Insulin Injections by Program Staff

Download

More and more frequently youth-serving organizations are receiving requests, sometimes demands, to give insulin injections to kids who are in their programs. If hesitation is shown, the threat of ADA (Americans with Disabilities) action may be raised. What should you do? What does the law say? Knowing some facts may help that decision.

Injection of any medicine is governed by statute in our country. In general only qualified medical personnel are permitted to perform such a procedure. An exception is insulin – self-administered and parental-administered for young children. The law does not give the parent the right to confer such a privilege to others, but nearly half of the states do allow specially-trained personnel in the school system to administer insulin because the child is there for such long periods of time.

The ADA and its 2008 amendment specifically address the topic and reasonable accommodation must be given. That said, the law specifically states the following:

  • It is not an undue burden to provide blood-sugar monitoring or to administer fruit juice when blood-sugar levels are found to be low, but all equipment, special foods, and training are the responsibility of and must be supplied by the parents.
  • It may be an undue burden to provide injections; this is especially true if local legislation restricts such services to the parent or a medical professional and if adding such personnel might constitute a fundamental alteration in the program’s administration/operation.

State laws differ and are subject to change – check with your local counsel and get a current definitive answer for your locale before agreeing to administer insulin to any child.

If it is legal for you to have some of your staff trained for such care and you want to honor the parents’ wishes, remember that you should at least…

  • Have the parent train enough staff members that you will always have someone present in the facility or where the programming is being done – you cannot commit to the task and then fail to perform because of lack of trained personnel, or perhaps worse yet, endanger the child because you perform with personnel who are un- or inadequately trained. Remember to have the parents train additional staff as needed.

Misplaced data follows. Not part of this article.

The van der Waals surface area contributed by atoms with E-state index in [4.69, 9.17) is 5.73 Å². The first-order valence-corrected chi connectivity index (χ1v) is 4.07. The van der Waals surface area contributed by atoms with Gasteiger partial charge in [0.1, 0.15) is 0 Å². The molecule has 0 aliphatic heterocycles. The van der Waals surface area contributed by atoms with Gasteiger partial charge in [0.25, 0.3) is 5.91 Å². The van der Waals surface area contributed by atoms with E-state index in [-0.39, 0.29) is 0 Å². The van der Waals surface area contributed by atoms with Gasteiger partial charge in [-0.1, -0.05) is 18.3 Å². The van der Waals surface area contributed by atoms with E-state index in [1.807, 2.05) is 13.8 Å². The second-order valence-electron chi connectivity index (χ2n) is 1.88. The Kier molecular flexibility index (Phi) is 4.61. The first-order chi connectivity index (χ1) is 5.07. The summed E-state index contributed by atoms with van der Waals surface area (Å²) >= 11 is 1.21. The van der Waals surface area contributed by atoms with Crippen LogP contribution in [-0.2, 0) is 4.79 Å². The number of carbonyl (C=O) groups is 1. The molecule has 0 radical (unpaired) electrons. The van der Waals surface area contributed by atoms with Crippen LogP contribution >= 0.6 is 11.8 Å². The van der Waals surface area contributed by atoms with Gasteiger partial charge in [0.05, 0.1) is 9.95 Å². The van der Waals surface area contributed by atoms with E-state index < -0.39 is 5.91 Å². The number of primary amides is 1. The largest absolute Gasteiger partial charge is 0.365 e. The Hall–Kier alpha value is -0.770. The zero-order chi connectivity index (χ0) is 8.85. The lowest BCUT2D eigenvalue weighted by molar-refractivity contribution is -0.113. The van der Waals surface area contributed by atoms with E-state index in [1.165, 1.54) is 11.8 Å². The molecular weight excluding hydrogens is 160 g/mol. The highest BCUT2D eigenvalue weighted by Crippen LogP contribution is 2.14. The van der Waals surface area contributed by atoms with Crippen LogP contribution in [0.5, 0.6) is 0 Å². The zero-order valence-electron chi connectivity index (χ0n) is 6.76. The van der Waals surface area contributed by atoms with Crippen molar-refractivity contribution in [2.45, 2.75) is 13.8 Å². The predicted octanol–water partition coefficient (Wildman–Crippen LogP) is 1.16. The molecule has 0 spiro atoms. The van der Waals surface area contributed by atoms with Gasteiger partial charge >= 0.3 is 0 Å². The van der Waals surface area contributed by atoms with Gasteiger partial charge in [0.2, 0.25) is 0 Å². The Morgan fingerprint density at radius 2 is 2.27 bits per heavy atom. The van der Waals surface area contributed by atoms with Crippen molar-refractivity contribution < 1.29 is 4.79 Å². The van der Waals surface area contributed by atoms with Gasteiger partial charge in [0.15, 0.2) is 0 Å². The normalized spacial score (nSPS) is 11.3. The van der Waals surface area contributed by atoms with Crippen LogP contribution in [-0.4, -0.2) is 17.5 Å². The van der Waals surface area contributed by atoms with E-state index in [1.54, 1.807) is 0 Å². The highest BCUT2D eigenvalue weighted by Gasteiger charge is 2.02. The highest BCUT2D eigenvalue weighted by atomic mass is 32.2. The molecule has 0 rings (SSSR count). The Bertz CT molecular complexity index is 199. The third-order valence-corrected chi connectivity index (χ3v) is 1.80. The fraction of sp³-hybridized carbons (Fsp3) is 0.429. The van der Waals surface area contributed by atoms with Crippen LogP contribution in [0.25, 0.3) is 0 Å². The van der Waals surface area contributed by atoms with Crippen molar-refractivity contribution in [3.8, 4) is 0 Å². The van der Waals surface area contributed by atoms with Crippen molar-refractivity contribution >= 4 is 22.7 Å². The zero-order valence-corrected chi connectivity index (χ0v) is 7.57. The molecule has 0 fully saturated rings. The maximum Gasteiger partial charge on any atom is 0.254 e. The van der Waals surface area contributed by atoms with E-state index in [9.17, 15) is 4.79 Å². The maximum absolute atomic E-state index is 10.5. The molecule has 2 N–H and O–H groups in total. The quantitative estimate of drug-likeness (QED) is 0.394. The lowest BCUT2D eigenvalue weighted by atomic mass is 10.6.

• Require initial and periodic proficiency testing to ensure that staff fully comprehended the training even though the ensuring of competency is the parents’ responsibility, not the organization's.
  • Have the parent provide a written copy of the information both to document what was presented and to use for refresher and review.
  • Clearly inform any parents who request such care that although every child is supervised, such monitoring cannot meet the level of that achieved at home because childcare ratios are greater than parent-to-child ratios at home and because parents know the child far better than the childcare staff does. No trained staff person will ever be as competent in administering any medication as an experienced parent or medical care professional would be.
  • Obtain a signed authorization and release from the parents regarding the injection of their children. The parents are responsible for the training content and deliverance as well as ensuring comprehension and should agree to hold harmless, agree not to sue in case of unintentional action or non-action, and agree to indemnify the trained employees and the Y as a condition of participation. The agreement should provide freedom to deviate from the prescribed protocol if it’s clear that conditions warrant alteration.

The safety of the children in your programs is paramount – before agreeing to provide specialized care be absolutely certain that:

  • the child’s safety is not compromised by the parents’ zeal for him or her to experience all that he or she can experience;
  • other children’s safety is not compromised because of the extra care and attention needed by this child.

Comments 

Submit a comment